By Amedeo Alberio and Kevin Dackow
A software intended to allow you to "build once, deploy everywhere." It claims "Universal VR hardware connectivity supports all HMDs, 3D displays, motion trackers, gloves, and input devices." It has been used for experimentation and research at Stanford, it appears to be less used for commercial reasons.
Tutorial for Hello World (Windows)
Recommended System Requirements
According to a Vizard dev: "While nearly any recently purchased desktop and most laptops more than meet the requirements, here are the absolute minimums needed to run Vizard:"
Window XP SP3 or above
Pentium processor at 1 GHz or higher (Recommended: Dual Core 2 GHz or higher)
OpenGL compatible graphics card (Recommended: nVidia GeForce 6 series with 128 MB or greater)
1 GB RAM (Recommended: 2 GB RAM or greater)
400 MB hard drive space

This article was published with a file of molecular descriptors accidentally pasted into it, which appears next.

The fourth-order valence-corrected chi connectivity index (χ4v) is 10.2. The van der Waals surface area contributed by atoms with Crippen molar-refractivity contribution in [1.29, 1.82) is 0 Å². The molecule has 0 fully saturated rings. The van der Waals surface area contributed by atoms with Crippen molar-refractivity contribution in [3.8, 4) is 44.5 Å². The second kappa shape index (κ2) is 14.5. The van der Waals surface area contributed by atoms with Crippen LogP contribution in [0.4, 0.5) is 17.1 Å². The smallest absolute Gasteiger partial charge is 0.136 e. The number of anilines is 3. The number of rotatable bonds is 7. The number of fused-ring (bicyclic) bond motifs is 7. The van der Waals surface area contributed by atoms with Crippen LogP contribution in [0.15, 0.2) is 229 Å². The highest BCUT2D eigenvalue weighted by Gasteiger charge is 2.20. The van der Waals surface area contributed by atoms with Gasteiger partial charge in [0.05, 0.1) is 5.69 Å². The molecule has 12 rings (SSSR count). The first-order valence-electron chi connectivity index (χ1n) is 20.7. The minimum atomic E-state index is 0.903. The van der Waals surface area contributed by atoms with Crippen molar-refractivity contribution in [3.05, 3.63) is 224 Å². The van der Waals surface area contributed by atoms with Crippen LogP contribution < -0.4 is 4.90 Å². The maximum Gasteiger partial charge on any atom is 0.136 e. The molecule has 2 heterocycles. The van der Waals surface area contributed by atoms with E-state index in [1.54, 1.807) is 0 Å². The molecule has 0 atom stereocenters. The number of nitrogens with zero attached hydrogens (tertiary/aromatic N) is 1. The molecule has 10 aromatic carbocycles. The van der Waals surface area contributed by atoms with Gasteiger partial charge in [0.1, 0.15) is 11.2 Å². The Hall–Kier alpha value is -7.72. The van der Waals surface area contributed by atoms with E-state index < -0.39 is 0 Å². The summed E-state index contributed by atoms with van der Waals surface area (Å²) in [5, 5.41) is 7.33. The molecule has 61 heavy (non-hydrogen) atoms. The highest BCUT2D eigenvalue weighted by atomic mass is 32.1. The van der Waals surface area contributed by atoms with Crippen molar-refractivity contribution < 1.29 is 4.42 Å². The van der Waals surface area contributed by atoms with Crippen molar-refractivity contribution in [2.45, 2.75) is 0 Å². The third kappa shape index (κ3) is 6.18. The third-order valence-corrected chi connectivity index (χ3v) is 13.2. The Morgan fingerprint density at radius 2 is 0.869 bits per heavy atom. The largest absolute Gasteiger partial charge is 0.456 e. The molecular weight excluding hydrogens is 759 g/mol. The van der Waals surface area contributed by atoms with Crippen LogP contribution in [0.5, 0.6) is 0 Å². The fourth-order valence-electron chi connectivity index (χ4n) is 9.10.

Accessibility: The estimated time for someone to get it up and running
Beginner: No coding or graphics experience | 5+ hours
Intermediate: Some coding or graphics experience |2 hours
Advanced: Both coding and graphics experience | 1 hours
Expert: A lot of experience with computer graphics | 1 hours
Power: The engine's power - i.e. how much one can do with this
High: It is extremely good to get a really quick VR environment up and running quickly. It interacts very easily with all the most common VR Hardware which makes running your 3D environemnt in VR really easy.
Usage: Evaluation of software's use for the following purposes
Art - Since it is a great prototyping tool (given the development speed) it could be used by artist to quickly create their ideas in VR without much overhead
Game design - Could be used to create games, but doesn't have the maturity of Unity
Science - Useful to create 3d environment to conduct behavioural tests (This is how it is used in many research labs)
Vizard was easy to pick up, and worked relatively quickly in VR.